Dollars, Distance and Online Education: The New Economics of College Teaching and Learning
Martin J. Finkelstein, Carol Frances, Frank I. Jewett & Bernhard W. Scholz, eds. Phoenix, Arizona: American Council on Education and Oryx Press, 2000; 373 pp; hardcover $39.95 US.
The impact of new educational technologies on academic work is a contentious issue on university campuses across Canada. As the November 2001 CAUT conference on online education revealed, there is a range of opinion among faculty union members in Canada and the United States about the impact and meaning of technology in higher education.
Dollars, Distance and Online Education is a collection of articles by U.S.-based researchers, administrators and private consultants that addresses the specific issue of the costs of online and distributed education from a mostly employer or employer-friendly perspective.
What does it cost to deliver an online course? How does the cost of online delivery compare to face-to-face instruction? What do we mean by online delivery? While the contributors to this volume do not provide definitive answers to these questions - and, in some cases only reframe them and refine the methodology of answering them - there is general agreement that online delivery represents a significant reallocation of resources with profound implications for the deployment and organization of academic, professional and support staff labour in universities and colleges.
Judith V. Boettcher, in a useful discussion of the comparative costs of mounting four different kinds of courses on the Web, concludes that a complete "Webcourse" with all course material and interaction online would cost $184,000 to develop. This includes about 360 hours of staff time in a course team consisting of a project manager, academic experts, instructional designers, technical support people, graphical designers, editors and clerical support.
Even a "WebCentric" course, in which about 50 per cent of the course interaction continues to be face-to-face, would cost $74,000 and use 142 hours of staff time to develop.
While Boettcher does not compare the costs of online to face-to-face instruction, other authors in the collection do try to address this thorny question. But, as Dennis Jones and Frank Jewett point out in their article "Procedures for Calculating the Costs of Alternative Modes of Instructional Delivery," it has been impossible to gain a true picture of comparative costs because of the absence of "costing methodologies that make delivery modes explicit and consider the full range of costs associated with each mode so that valid comparisons can be made." (p. 216)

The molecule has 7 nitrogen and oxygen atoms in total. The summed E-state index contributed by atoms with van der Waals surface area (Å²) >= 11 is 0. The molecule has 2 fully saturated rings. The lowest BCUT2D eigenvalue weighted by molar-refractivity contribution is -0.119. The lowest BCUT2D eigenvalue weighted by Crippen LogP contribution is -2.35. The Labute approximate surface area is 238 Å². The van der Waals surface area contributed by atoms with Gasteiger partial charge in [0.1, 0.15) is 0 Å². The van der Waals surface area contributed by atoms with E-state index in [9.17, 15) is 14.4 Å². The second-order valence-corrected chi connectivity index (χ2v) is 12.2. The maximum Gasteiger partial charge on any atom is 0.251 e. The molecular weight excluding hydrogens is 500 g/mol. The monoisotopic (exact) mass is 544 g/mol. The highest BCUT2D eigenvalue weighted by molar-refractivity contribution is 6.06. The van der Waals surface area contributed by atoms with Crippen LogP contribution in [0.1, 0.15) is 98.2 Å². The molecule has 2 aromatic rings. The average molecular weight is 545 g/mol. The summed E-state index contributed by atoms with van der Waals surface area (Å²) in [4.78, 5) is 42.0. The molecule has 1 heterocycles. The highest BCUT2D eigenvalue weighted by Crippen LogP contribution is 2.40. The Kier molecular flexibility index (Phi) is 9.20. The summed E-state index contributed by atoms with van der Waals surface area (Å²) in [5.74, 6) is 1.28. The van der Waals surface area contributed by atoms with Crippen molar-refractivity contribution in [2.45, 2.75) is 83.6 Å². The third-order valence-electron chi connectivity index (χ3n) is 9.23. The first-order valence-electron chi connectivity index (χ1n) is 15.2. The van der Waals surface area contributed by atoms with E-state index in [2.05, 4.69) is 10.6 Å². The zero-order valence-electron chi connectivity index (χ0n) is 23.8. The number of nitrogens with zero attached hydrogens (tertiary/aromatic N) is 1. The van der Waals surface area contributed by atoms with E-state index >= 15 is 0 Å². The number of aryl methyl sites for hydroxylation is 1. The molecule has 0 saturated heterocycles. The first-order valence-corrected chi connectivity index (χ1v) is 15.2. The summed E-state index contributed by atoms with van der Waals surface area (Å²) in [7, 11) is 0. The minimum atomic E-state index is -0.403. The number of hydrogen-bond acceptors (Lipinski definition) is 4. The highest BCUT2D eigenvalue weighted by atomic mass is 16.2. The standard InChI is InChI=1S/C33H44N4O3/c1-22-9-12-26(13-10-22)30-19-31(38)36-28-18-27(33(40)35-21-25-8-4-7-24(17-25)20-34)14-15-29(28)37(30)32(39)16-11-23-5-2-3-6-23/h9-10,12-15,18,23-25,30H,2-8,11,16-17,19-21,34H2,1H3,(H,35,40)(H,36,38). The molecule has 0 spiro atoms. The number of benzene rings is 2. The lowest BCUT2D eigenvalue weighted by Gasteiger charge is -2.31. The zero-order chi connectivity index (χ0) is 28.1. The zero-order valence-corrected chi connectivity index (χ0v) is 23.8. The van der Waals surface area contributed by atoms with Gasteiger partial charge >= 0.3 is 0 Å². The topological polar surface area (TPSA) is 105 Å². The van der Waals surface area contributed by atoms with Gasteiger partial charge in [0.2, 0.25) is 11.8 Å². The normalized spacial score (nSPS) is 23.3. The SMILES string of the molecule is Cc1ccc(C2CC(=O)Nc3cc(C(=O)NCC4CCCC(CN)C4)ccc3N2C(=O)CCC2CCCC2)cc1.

Generally, though, there is agreement in the collection that per-student costs will increase when information technology is used as an adjunct to traditional classroom instruction. And, in the case of pure online delivery, cost savings can only be achieved by substituting capital for labour on a large scale. In other words, cost efficiencies result when resources are reallocated from faculty and other labour to technology and economies of scale are achieved by offering the same course content to hundreds of students.
One study suggests 1,400 annual course enrolments are necessary to achieve cost efficiencies, but even this number may be too low because it does not account for the fact that regular and ongoing revisions are required to keep course material current. (p. 42; p. 274)
The contributors also agree that development of online education has profound implications for faculty. Academic work is being "unbundled" and divided into discrete parts (course team manager, academic expert, webspace designer, tutor/facilitator), workloads are changing as classrooms are always open and students come to expect instant and constant availability, and intellectual property is becoming contested terrain.
In the most faculty-friendly piece in the collection, Christine Maitland, Rachel Hendrickson and Leroy Dubeck provide an overview of the role of faculty and faculty work in a technologically changing environment, including a handy sampling of distance-education contract language from representative U.S. collective agreements.
They conclude that "converting traditional courses to online courses takes time and money," that "institutions need to invest in professional development to train faculty" for distance teaching, and that "students are not shortchanged in the rush to tap into the distance education market." (p. 293)
This collection will be of interest to university and college workers who want to know what administrators are being told about the financial costs and benefits of online education. As those workers and their unions devise strategies to confront employers on these issues, however, they should resist the temptation to be simply reactive.
We should remember that work in distance education universities has been organized for decades on an industrial model that contrasts with the craft model that persists in traditional universities. And, not surprisingly, academic unions in the former institutions - with a mix of traditional faculty, editors, instructional designers and other professional workers - look more like industrial than craft unions.
Labour history suggests the shift in emphasis from craft to industrial unionism in the early 20th century contained both positive and negative elements. As we negotiate our way through what appears to be the decline of craft production in traditional universities, we should think about what kind of post-craft workplaces and unions we want to build.
Jeffery Taylor is president-elect of the Athabasca University Faculty Association and a researcher in the TeleLearning Network of Centres of Excellence.